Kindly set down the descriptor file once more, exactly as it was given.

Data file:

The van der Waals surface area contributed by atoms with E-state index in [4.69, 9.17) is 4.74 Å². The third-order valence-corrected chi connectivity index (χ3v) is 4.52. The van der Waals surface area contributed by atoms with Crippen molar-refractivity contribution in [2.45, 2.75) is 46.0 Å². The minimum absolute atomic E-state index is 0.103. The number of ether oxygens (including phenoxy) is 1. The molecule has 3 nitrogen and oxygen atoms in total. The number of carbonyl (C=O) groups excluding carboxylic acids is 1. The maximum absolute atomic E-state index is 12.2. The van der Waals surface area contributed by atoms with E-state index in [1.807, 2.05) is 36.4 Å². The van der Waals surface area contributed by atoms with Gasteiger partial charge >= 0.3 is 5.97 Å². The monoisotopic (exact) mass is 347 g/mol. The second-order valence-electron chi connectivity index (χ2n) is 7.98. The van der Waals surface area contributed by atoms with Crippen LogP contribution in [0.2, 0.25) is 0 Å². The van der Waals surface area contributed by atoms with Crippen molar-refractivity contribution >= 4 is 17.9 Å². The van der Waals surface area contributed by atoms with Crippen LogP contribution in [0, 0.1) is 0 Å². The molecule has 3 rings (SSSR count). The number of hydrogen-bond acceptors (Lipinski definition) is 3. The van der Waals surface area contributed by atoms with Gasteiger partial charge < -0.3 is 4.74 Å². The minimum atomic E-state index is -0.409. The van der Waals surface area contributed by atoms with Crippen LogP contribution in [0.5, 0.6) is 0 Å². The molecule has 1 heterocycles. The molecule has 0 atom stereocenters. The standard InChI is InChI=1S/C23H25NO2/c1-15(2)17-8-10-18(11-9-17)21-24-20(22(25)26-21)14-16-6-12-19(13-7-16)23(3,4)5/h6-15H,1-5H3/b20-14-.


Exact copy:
The van der Waals surface area contributed by atoms with E-state index in [4.69, 9.17) is 4.74 Å². The third-order valence-corrected chi connectivity index (χ3v) is 4.52. The van der Waals surface area contributed by atoms with Crippen molar-refractivity contribution in [2.45, 2.75) is 46.0 Å². The minimum absolute atomic E-state index is 0.103. The number of ether oxygens (including phenoxy) is 1. The molecule has 3 nitrogen and oxygen atoms in total. The number of carbonyl (C=O) groups excluding carboxylic acids is 1. The maximum absolute atomic E-state index is 12.2. The van der Waals surface area contributed by atoms with E-state index in [1.807, 2.05) is 36.4 Å². The van der Waals surface area contributed by atoms with Gasteiger partial charge >= 0.3 is 5.97 Å². The monoisotopic (exact) mass is 347 g/mol. The second-order valence-electron chi connectivity index (χ2n) is 7.98. The van der Waals surface area contributed by atoms with Crippen LogP contribution in [0.2, 0.25) is 0 Å². The van der Waals surface area contributed by atoms with Crippen molar-refractivity contribution >= 4 is 17.9 Å². The van der Waals surface area contributed by atoms with Crippen LogP contribution in [0, 0.1) is 0 Å². The molecule has 3 rings (SSSR count). The number of hydrogen-bond acceptors (Lipinski definition) is 3. The van der Waals surface area contributed by atoms with Gasteiger partial charge < -0.3 is 4.74 Å². The minimum atomic E-state index is -0.409. The van der Waals surface area contributed by atoms with Crippen LogP contribution in [0.5, 0.6) is 0 Å². The molecule has 1 heterocycles. The molecule has 0 atom stereocenters. The standard InChI is InChI=1S/C23H25NO2/c1-15(2)17-8-10-18(11-9-17)21-24-20(22(25)26-21)14-16-6-12-19(13-7-16)23(3,4)5/h6-15H,1-5H3/b20-14-.